Q: But did farmers not always breed varieties for better traits?

A: Yes, farmers have always been selectively breeding: by choosing the strongest plant or the one with the best yield, they developed seed stock that was best adapted to their land, its microclimate and soil conditions and promised a plentiful harvest.  Many heirlooms have been improved this way.

Q: So what is the difference between an heirloom, a hybrid and a GMO variety?

A: Hybrids are bred from two genetically different parents in order to create a new variety with specific traits. For example, a plant with exceptional yield is cross-bred with one that has superior disease resistance. While hybrids are usually the result of a lab situation, it is a process that could have occurred in nature.

Genetically modified organisms (GMOs) on the other hand cross absolutely unrelated species, nothing that could ever happen in a natural setting. Example: in order to create a tomato with frost resistance, scientists inserted genes from the Winter flounder (note: no GMO tomatoes are currently commercially cultivated).

Q: Why are heirlooms better than hybrids or GMO crops?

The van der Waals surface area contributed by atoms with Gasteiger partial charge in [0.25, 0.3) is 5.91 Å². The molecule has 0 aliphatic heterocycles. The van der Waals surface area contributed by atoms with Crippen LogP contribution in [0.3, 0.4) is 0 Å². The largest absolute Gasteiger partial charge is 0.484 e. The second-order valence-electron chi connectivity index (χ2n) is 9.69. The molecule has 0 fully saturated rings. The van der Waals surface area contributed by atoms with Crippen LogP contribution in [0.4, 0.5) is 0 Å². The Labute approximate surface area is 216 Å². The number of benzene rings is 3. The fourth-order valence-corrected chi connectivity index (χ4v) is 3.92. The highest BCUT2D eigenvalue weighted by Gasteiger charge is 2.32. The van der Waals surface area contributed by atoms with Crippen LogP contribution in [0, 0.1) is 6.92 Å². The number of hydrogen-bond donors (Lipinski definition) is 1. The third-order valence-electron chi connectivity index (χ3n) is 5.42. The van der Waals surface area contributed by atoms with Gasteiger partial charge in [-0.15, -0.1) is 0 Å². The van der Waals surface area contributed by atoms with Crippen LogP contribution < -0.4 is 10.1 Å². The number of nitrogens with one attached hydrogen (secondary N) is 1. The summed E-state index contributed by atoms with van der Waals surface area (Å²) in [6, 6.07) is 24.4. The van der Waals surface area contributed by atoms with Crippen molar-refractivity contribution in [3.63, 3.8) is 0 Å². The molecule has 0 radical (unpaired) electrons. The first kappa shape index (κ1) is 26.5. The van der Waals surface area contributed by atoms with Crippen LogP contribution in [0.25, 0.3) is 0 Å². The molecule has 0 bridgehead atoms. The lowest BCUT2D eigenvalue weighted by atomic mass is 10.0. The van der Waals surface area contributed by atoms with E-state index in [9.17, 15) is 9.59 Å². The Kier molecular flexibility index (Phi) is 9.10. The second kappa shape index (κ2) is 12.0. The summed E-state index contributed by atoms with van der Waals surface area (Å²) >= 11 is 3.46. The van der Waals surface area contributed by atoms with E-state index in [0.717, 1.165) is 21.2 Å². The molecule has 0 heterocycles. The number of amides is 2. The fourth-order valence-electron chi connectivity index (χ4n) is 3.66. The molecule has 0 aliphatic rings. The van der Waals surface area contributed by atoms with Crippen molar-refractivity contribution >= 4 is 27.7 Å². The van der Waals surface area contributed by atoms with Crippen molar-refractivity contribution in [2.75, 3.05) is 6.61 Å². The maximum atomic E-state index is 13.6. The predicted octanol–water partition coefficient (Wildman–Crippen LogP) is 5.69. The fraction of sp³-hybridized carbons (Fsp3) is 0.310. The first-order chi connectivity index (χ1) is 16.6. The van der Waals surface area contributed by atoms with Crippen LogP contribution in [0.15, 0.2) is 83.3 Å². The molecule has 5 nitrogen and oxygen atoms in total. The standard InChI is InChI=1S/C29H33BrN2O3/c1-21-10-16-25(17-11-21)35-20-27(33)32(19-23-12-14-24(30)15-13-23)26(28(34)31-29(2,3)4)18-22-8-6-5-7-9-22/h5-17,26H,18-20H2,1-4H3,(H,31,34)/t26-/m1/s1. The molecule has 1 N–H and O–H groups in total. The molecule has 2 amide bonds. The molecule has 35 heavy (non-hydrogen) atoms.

A: Our rich heritage of produce varietals is the core asset of biodiversity – and our biodiversity is at risk with the advancement of hybrid and GMO crops. In the US, we have lost 90% of historic fruit and vegetable varieties since the 1800s. An example: from originally over 7,000 apple varieties, less than 100 are still cultivated in the US. Most of those are on the brink of extinction, as the quest for uniformity, yield, and easy distribution has dramatically reduced the amount of varietals that are cultivated on a commercial scale: four (!) varietals only account for 90% of the world apple trade.

For this commercial progress, we sacrificed flavor and nutritional value. Tomatoes are now bred so they can be shipped green and ripen on a truck – flavor stopped being the tomato’s raison d’etre. Research also points to a loss of nutritional value. Plus, a loss of biodiversity also increases food insecurity – remember the potato famine in Ireland? That happened because Irish farmers were predominately growing one varietal and were unable to fight the one pest that attacked it.

Q: So why wait till 2018 to use all heirloom ingredients in your products?

A: Most heirloom varieties have disappeared from commercial cultivation. Farmers have been growing more hybrids for better resistance, yield and shelflife. As a result, the know-how to grow heirloom varieties is very limited.

It takes between three to five years for a farmer to learn how to successfully grow an heirloom at a commercial scale, as our example of the Beaver Dam Pepper shows.

We’ve been working closely with seed companies, gardeners and market farmers to identify potential varietals, and with our farmers to conduct field tests before asking farmers to take the leap of growing to scale.

2018 is a realistic timeframe given the scale of the project.